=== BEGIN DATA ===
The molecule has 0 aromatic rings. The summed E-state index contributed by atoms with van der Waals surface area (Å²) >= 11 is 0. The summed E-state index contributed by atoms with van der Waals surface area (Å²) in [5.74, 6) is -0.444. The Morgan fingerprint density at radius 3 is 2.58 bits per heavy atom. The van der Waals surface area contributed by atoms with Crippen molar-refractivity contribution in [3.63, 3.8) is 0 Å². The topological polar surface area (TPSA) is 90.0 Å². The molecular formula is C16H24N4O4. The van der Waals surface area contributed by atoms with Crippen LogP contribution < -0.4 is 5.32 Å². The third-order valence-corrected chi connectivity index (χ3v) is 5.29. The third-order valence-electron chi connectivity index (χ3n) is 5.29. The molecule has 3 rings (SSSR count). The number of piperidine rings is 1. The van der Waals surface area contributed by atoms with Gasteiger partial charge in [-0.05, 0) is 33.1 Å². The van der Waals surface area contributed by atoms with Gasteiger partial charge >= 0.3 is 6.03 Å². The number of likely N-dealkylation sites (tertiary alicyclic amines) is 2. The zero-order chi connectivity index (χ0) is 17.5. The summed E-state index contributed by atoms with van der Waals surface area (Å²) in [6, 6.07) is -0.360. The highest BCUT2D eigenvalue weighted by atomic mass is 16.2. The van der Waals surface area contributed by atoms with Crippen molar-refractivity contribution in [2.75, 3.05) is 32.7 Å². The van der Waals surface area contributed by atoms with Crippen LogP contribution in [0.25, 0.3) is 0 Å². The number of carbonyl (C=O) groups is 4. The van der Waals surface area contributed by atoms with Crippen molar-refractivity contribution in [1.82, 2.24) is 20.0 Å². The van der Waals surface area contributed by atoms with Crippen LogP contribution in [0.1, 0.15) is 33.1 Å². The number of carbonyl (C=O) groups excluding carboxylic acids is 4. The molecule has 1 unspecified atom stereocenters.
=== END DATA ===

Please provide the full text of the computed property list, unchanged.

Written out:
The molecule has 0 aromatic rings. The summed E-state index contributed by atoms with van der Waals surface area (Å²) >= 11 is 0. The summed E-state index contributed by atoms with van der Waals surface area (Å²) in [5.74, 6) is -0.444. The Morgan fingerprint density at radius 3 is 2.58 bits per heavy atom. The van der Waals surface area contributed by atoms with Crippen molar-refractivity contribution in [3.63, 3.8) is 0 Å². The topological polar surface area (TPSA) is 90.0 Å². The molecular formula is C16H24N4O4. The van der Waals surface area contributed by atoms with Crippen LogP contribution < -0.4 is 5.32 Å². The third-order valence-corrected chi connectivity index (χ3v) is 5.29. The third-order valence-electron chi connectivity index (χ3n) is 5.29. The molecule has 3 rings (SSSR count). The number of piperidine rings is 1. The van der Waals surface area contributed by atoms with Gasteiger partial charge in [-0.05, 0) is 33.1 Å². The van der Waals surface area contributed by atoms with Gasteiger partial charge >= 0.3 is 6.03 Å². The number of likely N-dealkylation sites (tertiary alicyclic amines) is 2. The zero-order chi connectivity index (χ0) is 17.5. The summed E-state index contributed by atoms with van der Waals surface area (Å²) in [6, 6.07) is -0.360. The highest BCUT2D eigenvalue weighted by atomic mass is 16.2. The van der Waals surface area contributed by atoms with Crippen molar-refractivity contribution in [2.75, 3.05) is 32.7 Å². The van der Waals surface area contributed by atoms with Crippen LogP contribution in [0.25, 0.3) is 0 Å². The number of carbonyl (C=O) groups is 4. The van der Waals surface area contributed by atoms with Crippen molar-refractivity contribution in [1.82, 2.24) is 20.0 Å². The van der Waals surface area contributed by atoms with Crippen LogP contribution in [0.1, 0.15) is 33.1 Å². The number of carbonyl (C=O) groups excluding carboxylic acids is 4. The molecule has 1 unspecified atom stereocenters.